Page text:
Sedgebrook is a village and civil parish in the South Kesteven District of Lincolnshire, England. It is situated on the A52 road, 6 miles (9.7 km) west of Grantham. Wikipedia gives a population figure of 375 (undated, but probably the UK census of 2001).
The village lies in the north of the Vale of Belvoir, beside Foston Beck, a tributary of the River Witham. Adjacent villages are Barrowby, 2 miles (3.2 km) southeast; North Muskham (in Nottinghamshire), 1.75 miles (2.8 km) west; Bottesford, 3.25 miles (5.2 km) west-northwest; and Allington, 1.5 miles (2.4 km) north. The village is overlooked by Belvoir Castle, 3.5 miles to the southwest.
The parish church of St Lawrence is a largely 15th-century building, with an early 13th-century north arcade and a 14th-century chancel arch. The church is the only Grade I listed building in the village. Sedgebrook Manor House is Grade II* listed. The earliest known owners of the Hall were the Markhams in the 15th century.
The wartime RAF Bottesford airfield lies 3 miles (4.8 km) north-west of the village.
For more information, see the EN Wikipedia article Sedgebrook. Includes a list of all the owners of Sedgebrook Manor and a summary of 19th century population statistics.
Lincolnshire is very low-lying and land had to be drained for agriculture to be successful. The larger drainage channels, many of which are parallel to each other, became boundaries between parishes. Many parishes are long and thin for this reason.
There is much fenland in Lincolnshire, particularly in the Boston and Horncastle areas. Fenlands tended to be extraparochial before the mid 1850s, and although many sections were identified with names and given the title "civil parish", little information has been found about them. Many appear to be abolished in 1906, but the parish which adopts them is not given in A Vision of Britain through Time. Note the WR category Lincolnshire Fenland Settlements which is an attempt to organize them into one list.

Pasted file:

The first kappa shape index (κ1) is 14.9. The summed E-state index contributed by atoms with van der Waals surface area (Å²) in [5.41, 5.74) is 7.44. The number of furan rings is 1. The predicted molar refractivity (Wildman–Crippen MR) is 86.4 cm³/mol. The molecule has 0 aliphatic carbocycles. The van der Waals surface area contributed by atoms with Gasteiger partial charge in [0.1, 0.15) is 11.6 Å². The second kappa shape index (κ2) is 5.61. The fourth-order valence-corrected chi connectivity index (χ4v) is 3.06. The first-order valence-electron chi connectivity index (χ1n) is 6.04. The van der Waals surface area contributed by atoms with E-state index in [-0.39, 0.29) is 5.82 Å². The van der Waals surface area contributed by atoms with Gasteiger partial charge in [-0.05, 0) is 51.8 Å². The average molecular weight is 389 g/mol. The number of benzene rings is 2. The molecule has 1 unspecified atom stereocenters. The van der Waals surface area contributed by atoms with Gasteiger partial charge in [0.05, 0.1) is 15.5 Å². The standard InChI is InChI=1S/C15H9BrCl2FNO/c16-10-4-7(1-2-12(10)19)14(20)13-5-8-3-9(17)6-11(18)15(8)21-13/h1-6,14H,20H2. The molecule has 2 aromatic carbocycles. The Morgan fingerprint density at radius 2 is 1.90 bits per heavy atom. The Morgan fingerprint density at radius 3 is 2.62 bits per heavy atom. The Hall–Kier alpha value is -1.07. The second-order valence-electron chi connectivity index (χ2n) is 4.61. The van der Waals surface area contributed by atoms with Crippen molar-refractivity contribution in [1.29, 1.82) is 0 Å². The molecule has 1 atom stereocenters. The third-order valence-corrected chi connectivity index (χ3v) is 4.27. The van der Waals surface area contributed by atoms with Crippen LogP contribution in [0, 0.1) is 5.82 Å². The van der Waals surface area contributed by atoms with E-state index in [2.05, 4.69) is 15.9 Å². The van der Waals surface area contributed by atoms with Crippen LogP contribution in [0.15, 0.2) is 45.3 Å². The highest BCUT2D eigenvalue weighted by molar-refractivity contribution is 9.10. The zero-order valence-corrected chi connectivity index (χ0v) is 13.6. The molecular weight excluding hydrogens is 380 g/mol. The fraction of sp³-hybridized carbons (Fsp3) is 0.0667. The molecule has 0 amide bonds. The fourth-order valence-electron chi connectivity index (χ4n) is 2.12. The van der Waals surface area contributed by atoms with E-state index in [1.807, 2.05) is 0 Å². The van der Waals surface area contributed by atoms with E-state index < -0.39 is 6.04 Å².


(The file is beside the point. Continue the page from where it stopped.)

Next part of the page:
From 1889 until 1974 Lincolnshire was divided into three administrative counties: Parts of Holland, Parts of Kesteven and Parts of Lindsey. These formal names do not fit with modern grammatical usage, but that is what they were, nonetheless. In 1974 the northern section of Lindsey, along with the East Riding of Yorkshire, became the short-lived county of Humberside. In 1996 Humberside was abolished and the area previously in Lincolnshire was made into the two "unitary authorities" of North Lincolnshire and North East Lincolnshire. The remainder of Lincolnshire was divided into "non-metropolitan districts" or "district municipalities" in 1974. Towns, villages and parishes are all listed under Lincolnshire, but the present-day districts are also given so that places in this large county can more easily be located and linked to their wider neighbourhoods. See the WR placepage Lincolnshire, England and the smaller divisions for further explanation.